It’s the year 1976. Gerald Ford is president, a gallon of gas costs 61 cents, and Happy Days is the most watched show on television. It's also the year Democrat Ed Markey was first elected to Congress.
Today the world is different, Massachusetts is a different state, but Ed Markey is still the same complacent congressman.
After 37 years representing the Bay State, the congressman finally thinks it’s time for a change—a title change.
Running for John Kerry’s vacated Senate seat, the out-of-touch Congressman Markey soon expects to be addressed as “Senator.” But his opponent, moderate Republican and former Navy SEAL Gabriel Gomez, will battle the incumbent until the end, declaring, “Markey’s dirty campaign is failing to offer anything by old, tired solutions,” and that Markey has, “never had a real job in the real world.”
Popular VideoThis judge looked an inmate square in the eyes and did something that left the entire courtroom in tears:
With the Senate’s Democratic majority whimpering in the wake of Sen. Lautenberg’s (D-NJ) death and six Democratic senators announcing their retirement next year, this special election, which will be held on June 25th, is a crucial seat for both parties.
But, that’s a problem for Markey, who slides into a comfortable, almost four-decade-long, incumbency, race after race. Elected by the 5th district, which includes affluent areas of greater Boston, Markey has been criticized for failing to represent other areas of the district “where people rely on paychecks rather than trust funds,” says Mass. Republican Howie Carr.
So what’s Markey to do in a real contest—go negative, of course!
Markey’s campaign attempted to shut down Gomez from the beginning. It released an ad comparing Gomez to Osama bin Laden—obviously the result of an incompetent strategist. Considering Gomez served honorably as a Navy SEAL and that the Boston Marathon Bombings occurred in his home state not two weeks prior to the its release, the ad was not kindly received.
Will Ritter, a spokesman for the Gomez campaign believes, “People in Massachusetts are smart enough to figure out what Ed Markey is trying to do.” In an attempt to sabotage Gomez, Markey has actually awoken the blue state’s sleeping independent voters.
Markey’s campaign, however, stands by the claim that he continues, “Fighting the special interests and making an important difference in Massachusetts.” His slogan is almost comical in that the majority of his donations come from special interests and out-of-state donors, and he doesn’t even bother to interact with his constituents in Mass.
From 1989 to 2012, Markey’s seniority in the House’s Subcommittee on Telecommunications helped him rake in approximately $2.5 million from the communications and electronics industries. Since the beginning of 2013, Markey’s received over $1.5 million from PACS or “dark money” donations toward his Senate campaign.
Markey even allows others to do his fundraising for him. Al Gore, Joe Biden and Vicki Kennedy were all present at a Markey fundraiser on June 11th. Markey, however, was absent due to a “scheduling mix-up.”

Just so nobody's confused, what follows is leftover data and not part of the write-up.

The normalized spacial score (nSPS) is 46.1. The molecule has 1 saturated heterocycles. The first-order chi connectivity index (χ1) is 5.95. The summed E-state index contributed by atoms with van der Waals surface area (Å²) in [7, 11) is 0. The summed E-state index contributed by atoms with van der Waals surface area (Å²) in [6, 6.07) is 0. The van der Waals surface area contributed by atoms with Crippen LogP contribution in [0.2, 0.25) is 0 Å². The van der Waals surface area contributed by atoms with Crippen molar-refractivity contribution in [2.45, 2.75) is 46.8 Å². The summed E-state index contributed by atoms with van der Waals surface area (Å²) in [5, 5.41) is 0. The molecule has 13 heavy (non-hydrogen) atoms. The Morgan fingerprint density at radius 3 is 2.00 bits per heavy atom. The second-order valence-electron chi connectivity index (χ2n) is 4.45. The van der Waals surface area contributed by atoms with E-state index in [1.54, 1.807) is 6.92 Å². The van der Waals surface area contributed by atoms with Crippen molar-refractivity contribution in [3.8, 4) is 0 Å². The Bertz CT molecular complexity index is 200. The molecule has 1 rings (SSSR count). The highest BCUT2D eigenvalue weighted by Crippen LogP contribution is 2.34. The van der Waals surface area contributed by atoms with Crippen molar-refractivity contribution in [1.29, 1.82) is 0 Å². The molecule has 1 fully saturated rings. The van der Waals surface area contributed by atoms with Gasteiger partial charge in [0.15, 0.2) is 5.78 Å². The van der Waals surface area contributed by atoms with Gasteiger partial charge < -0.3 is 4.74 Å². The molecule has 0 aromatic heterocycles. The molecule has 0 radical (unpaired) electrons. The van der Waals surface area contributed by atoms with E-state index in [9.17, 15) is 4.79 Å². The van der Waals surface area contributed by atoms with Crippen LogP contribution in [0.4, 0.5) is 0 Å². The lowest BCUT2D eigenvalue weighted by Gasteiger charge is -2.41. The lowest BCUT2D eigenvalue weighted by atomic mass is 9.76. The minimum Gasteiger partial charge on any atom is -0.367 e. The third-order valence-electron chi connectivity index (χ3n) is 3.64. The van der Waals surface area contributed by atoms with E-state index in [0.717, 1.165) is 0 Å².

The congressman continuously receives criticism for spending significantly more time at his million-dollar home in Chevy Chase, Md. than his Mass. residence, the much smaller Malden house he grew up in. He lists both homes however, as primary residences. According to the Boston Globe, Markey and his staff spent less on travel over the past four years, than any other Mass. congressmen, and is in the bottom 22 percent of U.S. House members who spend time in their home districts.
Malden Mayor Richard Howard said Markey’s ties to the Malden community, “would never be a question.”
But, Malden native Kimberly Norton lamented, “He does parades—that’s it.”
Seeing as Markey’s so comfortable at his home in Chevy Chase, it only makes sense that a majority of his campaign money come from Maryland donors. These donations add up to three times more than donations from his “home” state.
Regardless of Markey’s campaign mistakes and political inaction, his candidacy is supported by several big names.
Sec. of State John Kerry calls Markey, “one of the most experienced and capable legislators” in Washington.
Pres. Obama says Markey has, “a track record you can trust.” Of course, that’s because he votes with Democrats 99 percent of the time.
While Gomez’s goal is to “reboot Congress,” Markey won’t bring anything other than Washington seniority to the Senate. He’s refusing to talk about the real issues facing the U.S. and Massachusetts and is willing to rely on seasoned Democratic voters to check his name on the ballot.
But Gomez wants to focus on fiscal responsibility, entitlement reform, and immigration and condemns Markey for maintaining an, “overbearing, arrogant attitude about D.C.” Gomez wants to, “lock the revolving door between Capitol Hill and K Street,” and champions the fact that he has no experience in Washington.
The year is 2013. The issues are real and results are vital. But will “Senator Markey” really be the solution?